Archive for October, 2008

How Change Never Did.

October 30, 2008

This is not about change. This is not about politics. This is about the best case study we marketers have had in years to demonstrate the power of branding.  How the simple idea of CHANGE was brought to market with a well thought out plan and ironically NEVER CHANGED through all of the volatility in our country.  How understanding the needs and wants of you target market allows you to plant your stake in the ground and how a distinct and consistent message delivered with frequency and relevance will win almost everytime.

Staff Video Work In Progress

October 26, 2008

We have been intending to update out staff video section on our Web site for sometime. Here is the first take.

Four Low Cost, High Impact Marketing Programs for Real Estate

October 22, 2008

Yes times are tough but not marketing will only prolong the pain.  It is my beief that those that keep a presence during the down market will be the first to benefit when things do begin to turn.  Yes, not if, but when.

The real estate market is cyclical and the pendulum will eventually swing back.  When?  That is what only the Man upstairs knows.  But will you be ready or will you be scrambling to catch up?

My recommendation is to keep a low cost, high impact action plan.  Unlike other market downturns, there are new opportunities that weren’t around during the downturn in the late 80s.

1. Your database – if you have 5,000 or more names statistically there are sales in there.  Our research shows that 5% of your untouched database has already bought somewhere else.  You could have been that sale if you were constantly servicing your leads. the sooner you talk with them, the sooner they will purchase when things do turn because you will be top of mind.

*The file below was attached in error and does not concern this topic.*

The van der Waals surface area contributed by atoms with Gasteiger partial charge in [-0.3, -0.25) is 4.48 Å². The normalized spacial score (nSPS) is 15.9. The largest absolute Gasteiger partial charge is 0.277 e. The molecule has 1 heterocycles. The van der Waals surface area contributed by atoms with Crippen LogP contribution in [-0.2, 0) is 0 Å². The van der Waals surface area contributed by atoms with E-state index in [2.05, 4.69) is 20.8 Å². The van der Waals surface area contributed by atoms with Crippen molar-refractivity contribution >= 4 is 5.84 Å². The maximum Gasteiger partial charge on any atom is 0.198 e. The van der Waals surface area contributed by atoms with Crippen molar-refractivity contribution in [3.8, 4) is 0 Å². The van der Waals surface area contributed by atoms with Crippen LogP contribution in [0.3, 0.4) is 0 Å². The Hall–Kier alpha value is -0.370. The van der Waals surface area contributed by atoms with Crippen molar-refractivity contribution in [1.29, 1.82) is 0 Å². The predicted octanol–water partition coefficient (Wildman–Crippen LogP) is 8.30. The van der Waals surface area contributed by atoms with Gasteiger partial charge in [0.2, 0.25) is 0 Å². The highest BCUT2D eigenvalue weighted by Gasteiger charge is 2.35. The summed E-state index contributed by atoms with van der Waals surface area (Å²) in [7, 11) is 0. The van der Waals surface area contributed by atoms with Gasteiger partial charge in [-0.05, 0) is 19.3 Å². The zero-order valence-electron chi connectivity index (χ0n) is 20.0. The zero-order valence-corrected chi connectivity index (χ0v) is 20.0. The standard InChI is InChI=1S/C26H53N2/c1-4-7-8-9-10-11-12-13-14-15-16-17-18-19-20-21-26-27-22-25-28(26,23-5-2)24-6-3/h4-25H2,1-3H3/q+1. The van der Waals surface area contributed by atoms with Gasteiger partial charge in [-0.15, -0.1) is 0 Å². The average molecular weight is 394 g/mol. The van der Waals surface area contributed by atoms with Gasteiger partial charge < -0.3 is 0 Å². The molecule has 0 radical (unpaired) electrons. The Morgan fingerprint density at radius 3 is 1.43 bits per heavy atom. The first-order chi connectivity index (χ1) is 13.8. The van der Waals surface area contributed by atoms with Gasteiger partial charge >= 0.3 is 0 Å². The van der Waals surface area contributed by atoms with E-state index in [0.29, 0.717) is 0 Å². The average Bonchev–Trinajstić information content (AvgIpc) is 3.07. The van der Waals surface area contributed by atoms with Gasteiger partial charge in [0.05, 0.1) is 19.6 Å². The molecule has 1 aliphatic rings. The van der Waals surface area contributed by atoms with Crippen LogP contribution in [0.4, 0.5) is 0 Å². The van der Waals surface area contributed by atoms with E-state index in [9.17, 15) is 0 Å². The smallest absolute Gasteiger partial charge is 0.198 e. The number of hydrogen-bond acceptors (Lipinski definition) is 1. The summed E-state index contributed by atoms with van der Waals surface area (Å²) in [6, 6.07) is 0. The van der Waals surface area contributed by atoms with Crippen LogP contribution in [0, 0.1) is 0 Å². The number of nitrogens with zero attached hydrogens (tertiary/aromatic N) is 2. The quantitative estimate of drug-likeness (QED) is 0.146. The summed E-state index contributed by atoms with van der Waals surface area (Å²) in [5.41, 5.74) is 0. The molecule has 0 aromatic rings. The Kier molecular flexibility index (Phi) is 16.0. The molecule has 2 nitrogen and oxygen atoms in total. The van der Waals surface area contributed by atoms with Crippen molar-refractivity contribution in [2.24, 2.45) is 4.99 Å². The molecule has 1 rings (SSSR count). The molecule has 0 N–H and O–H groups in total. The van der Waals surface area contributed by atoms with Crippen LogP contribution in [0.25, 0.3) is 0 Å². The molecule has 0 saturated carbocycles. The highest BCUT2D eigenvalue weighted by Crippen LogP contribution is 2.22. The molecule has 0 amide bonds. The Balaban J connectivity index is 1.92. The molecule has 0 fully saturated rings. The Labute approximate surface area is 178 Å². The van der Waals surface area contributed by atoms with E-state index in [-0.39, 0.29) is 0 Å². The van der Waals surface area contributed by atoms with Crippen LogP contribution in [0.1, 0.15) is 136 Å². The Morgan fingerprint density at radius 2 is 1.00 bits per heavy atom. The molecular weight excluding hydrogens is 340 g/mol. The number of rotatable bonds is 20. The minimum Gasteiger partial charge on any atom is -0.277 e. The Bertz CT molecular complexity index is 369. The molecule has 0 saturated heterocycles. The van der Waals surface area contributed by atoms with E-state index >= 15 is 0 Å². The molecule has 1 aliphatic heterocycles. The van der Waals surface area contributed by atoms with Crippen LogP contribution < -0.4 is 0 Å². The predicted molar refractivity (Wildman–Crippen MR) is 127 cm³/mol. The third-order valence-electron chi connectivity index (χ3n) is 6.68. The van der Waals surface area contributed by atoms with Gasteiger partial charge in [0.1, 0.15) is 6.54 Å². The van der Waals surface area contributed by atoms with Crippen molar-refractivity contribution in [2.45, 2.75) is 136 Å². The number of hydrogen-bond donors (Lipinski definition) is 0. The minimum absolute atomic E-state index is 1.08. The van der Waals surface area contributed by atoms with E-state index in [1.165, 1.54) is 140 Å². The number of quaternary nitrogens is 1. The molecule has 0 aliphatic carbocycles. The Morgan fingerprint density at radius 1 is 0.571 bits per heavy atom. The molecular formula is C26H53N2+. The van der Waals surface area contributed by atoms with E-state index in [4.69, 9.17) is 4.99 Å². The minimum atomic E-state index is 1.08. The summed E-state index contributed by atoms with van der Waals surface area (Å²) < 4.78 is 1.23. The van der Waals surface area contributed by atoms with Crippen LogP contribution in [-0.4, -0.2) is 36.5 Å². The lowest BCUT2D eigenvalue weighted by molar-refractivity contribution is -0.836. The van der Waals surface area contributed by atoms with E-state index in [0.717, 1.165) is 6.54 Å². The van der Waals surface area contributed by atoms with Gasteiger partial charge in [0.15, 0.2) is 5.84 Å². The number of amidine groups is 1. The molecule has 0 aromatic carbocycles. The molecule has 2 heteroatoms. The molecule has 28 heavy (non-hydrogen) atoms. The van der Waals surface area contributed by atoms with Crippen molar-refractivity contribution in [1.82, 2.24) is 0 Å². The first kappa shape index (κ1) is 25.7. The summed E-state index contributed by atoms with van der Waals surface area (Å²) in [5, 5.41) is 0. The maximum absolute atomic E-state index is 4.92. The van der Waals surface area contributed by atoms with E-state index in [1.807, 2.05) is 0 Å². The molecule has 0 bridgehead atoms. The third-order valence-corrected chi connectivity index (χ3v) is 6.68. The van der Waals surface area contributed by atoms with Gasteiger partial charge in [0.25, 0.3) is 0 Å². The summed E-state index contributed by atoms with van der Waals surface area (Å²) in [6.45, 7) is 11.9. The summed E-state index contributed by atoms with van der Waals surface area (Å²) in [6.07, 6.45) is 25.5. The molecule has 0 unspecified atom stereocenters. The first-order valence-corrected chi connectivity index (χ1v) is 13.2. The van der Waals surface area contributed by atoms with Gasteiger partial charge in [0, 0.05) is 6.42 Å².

2. Your Website – Do you have a brochure online or do you do a good job of creating a local resource and thorough community overview?  Can a prospect grasp your value proposition quickly or do you blend in with all of the competition? Do you have multiple call-to-actions on every page?  Remember the goal is to convert a visitor to an inquiry, not just create visitor.  If you are not capturing 1.5-2.5% of your visitors to inquiries your site may be under performing.
3.Online Marketing – Web site inquiries are NOT bingo leads.  They are buyers on their time.  Can they find you in their search? If a buyer is online shopping real estate today they are ignoring the headlines and making an independent decision to look for good opportunities.  If they can’t find you they are finding your competition.  Search engine and optimization and online media are far more economical than traditional print media and are easy to track. If you are not taking advantage of search you better start today, it can takes months to see the benefits.  It is like a garden… plant the seed, water it, let it grow and then harvest your new leads.

4. Relationships – Are your owners proud of their investment?  Are they advocates for their community?  If so, then they will be the ones driving the “thinker” buyers that know now is the best time to buy.  Cocktail party chatter will soon be about when the bottom will be here.  Are your advocates equipped and up to date on your latest offering?  Get your owners and local brokers involved and communicate the benefit of spreading the word now.  Remind them of why they chose your community and get them to share.  This can be successful with both on-site and off-site cocktail parties that provide a casual atmosphere to get owners, prospects and referrals together to talk about experiences they have shared at your community.  No one tells your story better than those that live it.

Marketing Does Not Need To Change—The Way We Think About It Does.

October 5, 2008

Yes.  We all agree that the market has changed. But does marketing need to change, or does the way we think about marketing need to change.

Is it time for us marketers to look in the mirror?  I believe some of the problem lies in the cookie-cutter approaches that most real estate developments have taken.  And we are all guilty.  Unlike most corporate brands with armies of marketing generals and brand police, real estate has always been armed with sales savvy entrepreneurs and “I need it yesterday” deadlines.  And when the pressure is on, we all default to what we know best – what ever worked last time.